- happen all the time,
in their thousands per minute.
- are unwanted events
or missing desired events.
- are persistent incidents
you have had difficulty fixing.
Step one in Incident Management is to find out what is going on, and make sure the people who need to know are informed. Most software servers have built in reporting, generating vast numbers of records for expected and innocuous events. There are then applications running on those servers: their reporting may be good or indifferent. The trick is to ensure the events that are important and/or unexpected, the incidents, do get reported to the right human(s).
Incidents may be fixed as an 'exception', but when the exception starts becoming a daily routine, then the cost of the hours start to mount up. The problem that is the root cause of these incidents should now be more strongly considered for investigation.
An example a night shift operator was loading a computer-controlled furnace with work. They became aware of heat unexpectedly coming down on their neck: the furnace heater was unexpectedly moving. Despite the operator's best endeavours to stop the motor, the heater collided with the containment vessel cradle, shearing the nylon gearing. The furnace was out of operation for two days during a busy period: there would not have been a night-shift running otherwise. An incident review eventually exonerated the operator, finding a flaw deep in the furnace programming: if a switch was changed through two positions quickly at a certain stage in the sequence, the program did not register the intermediate change, which would have initiated a "halt" state for the heater in a safe neutral position. The heater should not have started moving into position until a confirming "go" button was pressed.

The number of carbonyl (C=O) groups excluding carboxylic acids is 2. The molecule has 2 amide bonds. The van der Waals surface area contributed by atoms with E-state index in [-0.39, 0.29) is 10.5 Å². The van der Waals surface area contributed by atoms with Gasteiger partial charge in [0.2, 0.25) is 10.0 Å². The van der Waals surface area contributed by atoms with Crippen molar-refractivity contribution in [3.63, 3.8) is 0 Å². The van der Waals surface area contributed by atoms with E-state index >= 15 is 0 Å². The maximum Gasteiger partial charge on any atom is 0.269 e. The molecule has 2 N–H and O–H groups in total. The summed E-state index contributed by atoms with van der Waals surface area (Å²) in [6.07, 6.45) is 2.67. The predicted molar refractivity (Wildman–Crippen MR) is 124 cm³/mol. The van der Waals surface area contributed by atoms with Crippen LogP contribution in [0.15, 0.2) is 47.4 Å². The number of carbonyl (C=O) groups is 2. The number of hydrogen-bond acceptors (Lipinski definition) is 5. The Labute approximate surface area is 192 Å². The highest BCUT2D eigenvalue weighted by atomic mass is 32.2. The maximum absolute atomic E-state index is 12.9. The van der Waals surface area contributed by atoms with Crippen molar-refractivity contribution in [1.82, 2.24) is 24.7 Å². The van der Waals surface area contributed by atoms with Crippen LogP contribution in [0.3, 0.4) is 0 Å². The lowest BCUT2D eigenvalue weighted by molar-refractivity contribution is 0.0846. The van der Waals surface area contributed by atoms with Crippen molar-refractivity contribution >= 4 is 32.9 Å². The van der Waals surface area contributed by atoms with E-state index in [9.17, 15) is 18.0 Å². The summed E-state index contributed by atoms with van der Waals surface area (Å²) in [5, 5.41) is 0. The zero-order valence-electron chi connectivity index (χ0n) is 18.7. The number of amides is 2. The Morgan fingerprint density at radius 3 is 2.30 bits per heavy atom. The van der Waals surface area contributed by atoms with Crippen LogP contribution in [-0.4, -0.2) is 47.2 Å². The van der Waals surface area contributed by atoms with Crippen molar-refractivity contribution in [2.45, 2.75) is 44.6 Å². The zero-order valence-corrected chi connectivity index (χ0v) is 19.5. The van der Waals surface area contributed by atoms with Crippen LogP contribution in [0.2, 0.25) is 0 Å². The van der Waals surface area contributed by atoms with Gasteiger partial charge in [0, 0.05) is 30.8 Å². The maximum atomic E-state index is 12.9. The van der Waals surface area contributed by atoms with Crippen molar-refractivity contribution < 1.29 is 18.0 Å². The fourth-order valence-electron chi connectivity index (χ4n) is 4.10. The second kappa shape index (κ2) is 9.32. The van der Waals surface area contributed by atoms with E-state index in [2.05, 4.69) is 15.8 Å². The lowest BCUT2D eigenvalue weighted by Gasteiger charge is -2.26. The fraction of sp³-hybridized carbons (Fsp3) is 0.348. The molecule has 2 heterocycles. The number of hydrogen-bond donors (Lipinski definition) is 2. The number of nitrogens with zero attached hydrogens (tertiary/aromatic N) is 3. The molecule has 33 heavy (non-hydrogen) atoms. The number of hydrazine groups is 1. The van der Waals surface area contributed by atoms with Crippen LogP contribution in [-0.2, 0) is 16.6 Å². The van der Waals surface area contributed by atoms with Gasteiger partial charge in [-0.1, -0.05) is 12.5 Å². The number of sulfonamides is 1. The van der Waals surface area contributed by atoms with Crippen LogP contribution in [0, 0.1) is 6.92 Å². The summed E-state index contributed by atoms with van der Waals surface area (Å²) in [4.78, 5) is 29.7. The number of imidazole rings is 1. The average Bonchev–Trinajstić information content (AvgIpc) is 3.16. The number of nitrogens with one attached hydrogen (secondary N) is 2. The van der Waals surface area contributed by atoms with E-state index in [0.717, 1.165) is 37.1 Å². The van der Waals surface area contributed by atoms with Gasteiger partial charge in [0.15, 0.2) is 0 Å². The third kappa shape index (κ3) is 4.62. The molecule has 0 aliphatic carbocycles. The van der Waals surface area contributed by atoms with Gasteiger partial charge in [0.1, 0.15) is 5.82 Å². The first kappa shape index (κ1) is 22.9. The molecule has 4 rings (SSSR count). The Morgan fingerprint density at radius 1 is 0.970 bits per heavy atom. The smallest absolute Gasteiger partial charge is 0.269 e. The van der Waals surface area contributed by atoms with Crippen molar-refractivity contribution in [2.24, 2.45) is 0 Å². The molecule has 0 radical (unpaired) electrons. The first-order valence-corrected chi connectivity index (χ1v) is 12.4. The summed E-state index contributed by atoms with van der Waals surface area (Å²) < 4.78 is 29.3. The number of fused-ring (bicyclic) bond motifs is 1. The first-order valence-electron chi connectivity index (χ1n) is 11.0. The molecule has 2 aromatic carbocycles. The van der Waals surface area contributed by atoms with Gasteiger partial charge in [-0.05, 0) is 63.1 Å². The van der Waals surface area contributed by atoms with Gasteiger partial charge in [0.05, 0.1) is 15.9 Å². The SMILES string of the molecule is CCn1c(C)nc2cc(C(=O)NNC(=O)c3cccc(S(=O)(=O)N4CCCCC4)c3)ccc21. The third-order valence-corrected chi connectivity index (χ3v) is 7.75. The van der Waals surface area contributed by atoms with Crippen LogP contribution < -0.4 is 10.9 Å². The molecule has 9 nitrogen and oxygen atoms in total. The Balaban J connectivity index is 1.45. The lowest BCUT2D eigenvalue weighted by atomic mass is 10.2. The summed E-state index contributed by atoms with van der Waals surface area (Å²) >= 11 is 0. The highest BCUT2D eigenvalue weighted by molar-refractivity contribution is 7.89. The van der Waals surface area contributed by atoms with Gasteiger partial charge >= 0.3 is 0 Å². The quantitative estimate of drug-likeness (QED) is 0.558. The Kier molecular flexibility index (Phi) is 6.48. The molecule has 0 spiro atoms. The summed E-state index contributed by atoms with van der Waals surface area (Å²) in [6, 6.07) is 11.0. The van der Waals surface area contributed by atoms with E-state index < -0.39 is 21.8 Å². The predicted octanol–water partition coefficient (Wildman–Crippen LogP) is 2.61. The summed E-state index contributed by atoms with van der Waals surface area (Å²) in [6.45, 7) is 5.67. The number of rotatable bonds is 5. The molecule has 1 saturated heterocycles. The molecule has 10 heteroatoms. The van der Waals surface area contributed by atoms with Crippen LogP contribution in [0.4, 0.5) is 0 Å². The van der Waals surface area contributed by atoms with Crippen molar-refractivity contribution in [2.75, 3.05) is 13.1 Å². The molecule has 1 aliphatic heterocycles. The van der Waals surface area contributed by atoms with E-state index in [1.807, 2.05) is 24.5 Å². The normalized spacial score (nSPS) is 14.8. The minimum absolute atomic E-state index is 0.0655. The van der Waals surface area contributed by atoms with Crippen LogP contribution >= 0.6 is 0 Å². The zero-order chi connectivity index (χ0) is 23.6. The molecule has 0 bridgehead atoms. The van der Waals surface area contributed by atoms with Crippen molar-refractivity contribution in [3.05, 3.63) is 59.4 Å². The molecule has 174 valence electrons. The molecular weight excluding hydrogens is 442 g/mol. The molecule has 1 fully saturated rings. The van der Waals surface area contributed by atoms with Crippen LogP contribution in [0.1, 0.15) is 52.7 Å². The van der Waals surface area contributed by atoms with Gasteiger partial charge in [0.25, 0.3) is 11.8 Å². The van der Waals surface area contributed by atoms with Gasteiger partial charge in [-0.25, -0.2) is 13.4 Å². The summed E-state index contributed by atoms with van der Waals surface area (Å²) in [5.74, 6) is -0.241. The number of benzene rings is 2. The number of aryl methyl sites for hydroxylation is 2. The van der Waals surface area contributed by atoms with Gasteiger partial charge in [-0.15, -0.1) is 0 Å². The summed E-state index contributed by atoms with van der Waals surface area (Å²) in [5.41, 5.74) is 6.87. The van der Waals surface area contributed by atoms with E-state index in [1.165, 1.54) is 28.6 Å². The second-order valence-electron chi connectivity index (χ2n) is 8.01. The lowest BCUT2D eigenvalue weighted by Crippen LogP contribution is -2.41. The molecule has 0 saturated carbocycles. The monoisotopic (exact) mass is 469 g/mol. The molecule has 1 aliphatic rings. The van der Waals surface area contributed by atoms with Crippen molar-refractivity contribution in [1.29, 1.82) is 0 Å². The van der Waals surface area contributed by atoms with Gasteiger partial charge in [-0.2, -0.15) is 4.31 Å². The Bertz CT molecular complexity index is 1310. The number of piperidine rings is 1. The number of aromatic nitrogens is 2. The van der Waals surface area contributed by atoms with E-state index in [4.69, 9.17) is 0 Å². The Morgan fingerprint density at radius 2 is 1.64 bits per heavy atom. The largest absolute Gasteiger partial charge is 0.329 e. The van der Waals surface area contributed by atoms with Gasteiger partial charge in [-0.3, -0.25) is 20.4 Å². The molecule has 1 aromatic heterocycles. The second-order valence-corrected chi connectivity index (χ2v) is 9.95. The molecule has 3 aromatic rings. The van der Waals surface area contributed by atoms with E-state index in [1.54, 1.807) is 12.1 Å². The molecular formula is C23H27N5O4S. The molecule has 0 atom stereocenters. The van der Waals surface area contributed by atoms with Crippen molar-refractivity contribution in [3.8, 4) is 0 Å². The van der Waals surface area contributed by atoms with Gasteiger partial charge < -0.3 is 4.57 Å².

An incident or problem review must focus on potential issues with the process, and look to find ways to strengthen the processes, to make them more robust. It's all too easy to blame the operator. A longer article "Incident Reviews" is published on Linkedin.
Why hire a Service Management Consultant to carry out incident and problem reviews?
- Being neutral in an incident review is a tacit skill
- Fixes for the underlying problem are not always obvious to those closely involved.
- An outsider can ask penetrating questions that may not otherwise get asked.
For more information on how we can help you with improving incident & problem management, including carrying out an ad hoc review, please write to email@example.com.